Having read about a number of techniques to increase colour oomph, Matthew Page came up with a technique that involves switching to Lab
mode and adjusting curves on the a and b channels.
That got me thinking, especially about those I know who have
Photoshop Elements (which doesnt have Lab colour mode, nor curves). So, I
started creating a FilterMeister filter to do the job. This worked quite well,
but was very slow.After a little bit of head-bashing and thinking, this
utterly simple technique popped out!
These techniques work in both
Photoshop and Photoshop Elements!
This image needs quite a bit of extra “zing”
You’re going to use the Brightness/Contrast tool. “What a dud tool!” I hear you say. Ah, but with a slight twist:
Hold down the ALT key
Hit the Adjustment Layer tool in the Layers palette
In the dialog box, name the layer and change the mode to Color
|Adjust the contrast to around 20 to 30%
And thats the colour popped!
Whats going on is that Photoshop is leaving the luminosity
information alone and just adjusting the colour. The Contrast boost stretches
the colour without touching anything else
Doing the same for Luminosity
You can add some extra contrast without adjusting the
Use exactly the same approach, but instead of setting the
layer blend mode to Color, set it to Luminosity.Now, when you tweak the contrast and brightness Photoshop
leaves the colour alone, and only modifies the luminosity!
Perceptual Black & White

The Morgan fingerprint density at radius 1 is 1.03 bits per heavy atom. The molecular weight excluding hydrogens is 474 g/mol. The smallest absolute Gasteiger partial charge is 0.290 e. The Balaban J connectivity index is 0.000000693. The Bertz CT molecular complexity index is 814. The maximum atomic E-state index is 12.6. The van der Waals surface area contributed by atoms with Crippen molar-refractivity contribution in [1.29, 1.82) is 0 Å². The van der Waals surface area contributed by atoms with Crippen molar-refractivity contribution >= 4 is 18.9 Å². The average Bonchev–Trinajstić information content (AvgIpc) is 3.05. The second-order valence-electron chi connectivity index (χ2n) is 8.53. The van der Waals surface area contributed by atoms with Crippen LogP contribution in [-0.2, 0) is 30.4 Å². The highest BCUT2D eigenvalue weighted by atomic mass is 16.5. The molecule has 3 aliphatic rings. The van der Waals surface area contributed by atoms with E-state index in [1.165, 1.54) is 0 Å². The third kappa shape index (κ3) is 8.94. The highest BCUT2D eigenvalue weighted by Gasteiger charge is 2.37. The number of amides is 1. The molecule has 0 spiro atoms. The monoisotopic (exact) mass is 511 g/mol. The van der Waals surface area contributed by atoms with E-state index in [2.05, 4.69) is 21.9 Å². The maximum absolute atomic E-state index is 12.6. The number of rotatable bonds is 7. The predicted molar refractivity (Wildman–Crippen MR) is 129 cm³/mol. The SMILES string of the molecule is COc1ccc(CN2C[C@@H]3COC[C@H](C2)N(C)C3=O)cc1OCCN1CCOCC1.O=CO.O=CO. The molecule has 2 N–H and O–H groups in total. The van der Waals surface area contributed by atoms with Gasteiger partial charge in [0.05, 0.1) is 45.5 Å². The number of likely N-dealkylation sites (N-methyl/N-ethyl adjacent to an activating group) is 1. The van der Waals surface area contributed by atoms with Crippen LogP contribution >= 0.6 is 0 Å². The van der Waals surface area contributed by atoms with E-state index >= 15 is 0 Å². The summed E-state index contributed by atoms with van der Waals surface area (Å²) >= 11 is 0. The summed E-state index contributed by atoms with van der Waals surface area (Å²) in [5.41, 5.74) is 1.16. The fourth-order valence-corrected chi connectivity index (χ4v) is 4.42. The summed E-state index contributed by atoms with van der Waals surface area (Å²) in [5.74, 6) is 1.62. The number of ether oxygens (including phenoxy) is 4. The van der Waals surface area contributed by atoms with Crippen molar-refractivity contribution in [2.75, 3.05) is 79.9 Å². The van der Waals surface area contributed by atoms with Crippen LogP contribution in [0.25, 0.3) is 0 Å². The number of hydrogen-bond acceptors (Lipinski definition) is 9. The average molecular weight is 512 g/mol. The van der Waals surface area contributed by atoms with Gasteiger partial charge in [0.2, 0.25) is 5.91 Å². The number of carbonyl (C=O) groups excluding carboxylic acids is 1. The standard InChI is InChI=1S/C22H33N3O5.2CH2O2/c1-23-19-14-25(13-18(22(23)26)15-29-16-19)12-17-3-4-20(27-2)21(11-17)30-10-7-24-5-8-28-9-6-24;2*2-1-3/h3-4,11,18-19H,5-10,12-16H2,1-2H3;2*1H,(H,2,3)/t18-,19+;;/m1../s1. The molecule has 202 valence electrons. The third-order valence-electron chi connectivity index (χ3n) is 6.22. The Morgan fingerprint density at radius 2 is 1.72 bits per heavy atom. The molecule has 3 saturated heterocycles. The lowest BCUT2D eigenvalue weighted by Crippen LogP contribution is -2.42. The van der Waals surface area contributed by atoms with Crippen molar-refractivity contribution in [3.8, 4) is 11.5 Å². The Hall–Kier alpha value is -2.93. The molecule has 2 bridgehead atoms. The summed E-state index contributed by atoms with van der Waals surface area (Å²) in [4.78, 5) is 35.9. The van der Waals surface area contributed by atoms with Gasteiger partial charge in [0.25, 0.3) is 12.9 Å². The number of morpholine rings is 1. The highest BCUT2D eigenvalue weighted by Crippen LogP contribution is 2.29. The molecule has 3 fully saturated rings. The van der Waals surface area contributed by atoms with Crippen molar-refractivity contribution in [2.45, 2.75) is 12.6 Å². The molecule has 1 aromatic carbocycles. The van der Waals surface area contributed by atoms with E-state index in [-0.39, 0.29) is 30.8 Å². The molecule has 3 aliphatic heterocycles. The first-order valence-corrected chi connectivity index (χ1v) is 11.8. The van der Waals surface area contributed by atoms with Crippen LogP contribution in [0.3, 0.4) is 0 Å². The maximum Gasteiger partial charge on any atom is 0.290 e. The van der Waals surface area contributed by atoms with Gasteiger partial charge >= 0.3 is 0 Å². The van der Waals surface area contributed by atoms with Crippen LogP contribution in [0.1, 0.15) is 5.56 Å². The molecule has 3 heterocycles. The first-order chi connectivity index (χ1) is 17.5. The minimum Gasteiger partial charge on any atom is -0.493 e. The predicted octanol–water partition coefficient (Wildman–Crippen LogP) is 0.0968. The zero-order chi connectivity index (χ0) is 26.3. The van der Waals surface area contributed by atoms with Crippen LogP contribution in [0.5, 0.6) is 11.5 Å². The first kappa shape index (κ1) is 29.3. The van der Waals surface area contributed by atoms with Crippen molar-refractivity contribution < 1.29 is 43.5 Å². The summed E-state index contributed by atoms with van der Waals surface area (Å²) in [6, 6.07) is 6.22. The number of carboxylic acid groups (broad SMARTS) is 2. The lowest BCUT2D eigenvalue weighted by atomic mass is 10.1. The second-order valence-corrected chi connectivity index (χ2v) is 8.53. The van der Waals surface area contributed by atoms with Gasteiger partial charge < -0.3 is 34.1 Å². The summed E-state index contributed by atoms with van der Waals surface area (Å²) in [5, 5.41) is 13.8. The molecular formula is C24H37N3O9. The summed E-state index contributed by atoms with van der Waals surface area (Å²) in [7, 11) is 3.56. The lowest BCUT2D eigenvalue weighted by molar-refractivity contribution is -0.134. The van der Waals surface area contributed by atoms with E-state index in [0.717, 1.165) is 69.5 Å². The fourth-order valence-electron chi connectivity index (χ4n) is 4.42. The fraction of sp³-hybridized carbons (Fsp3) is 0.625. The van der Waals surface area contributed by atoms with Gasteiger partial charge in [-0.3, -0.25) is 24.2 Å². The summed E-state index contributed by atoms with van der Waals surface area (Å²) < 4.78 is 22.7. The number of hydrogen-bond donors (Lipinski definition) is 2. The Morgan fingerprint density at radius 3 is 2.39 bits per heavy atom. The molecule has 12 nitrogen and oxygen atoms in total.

For a final little tip, Ill show you how to create a very
nice black and white image with almost no work at all!Again, well use a simple tool the Hue/Saturation, but
again with a layer-twist!
If you added a Hue/Saturation with Saturation set to -100
you usually get a rather bland black and white. This is because Photoshop does
a straight conversion all colours get converted the same. By this, I mean
that a 50% yellow, and a 50% red, and a 50% blue will all be converted to the
same shade of grey. This isnt how your eyes see things!
Try this instead
Hold down the ALT key
|Hit the Adjustment Layer tool in the Layers palette
In the dialog box, name the layer and change the mode to “Color”
Set the Saturation to -100
|Now what you see is a perceptual conversion, where yellows are converted to lighter shades of grey, and blues are converted to darker shades.
This can also be accomplished in full Photoshop with a
mono channel mixer set to 30% red, 59% green, and 11% blue, which just so
happens to be the mix for the grey scale content of the JPG standard, if thats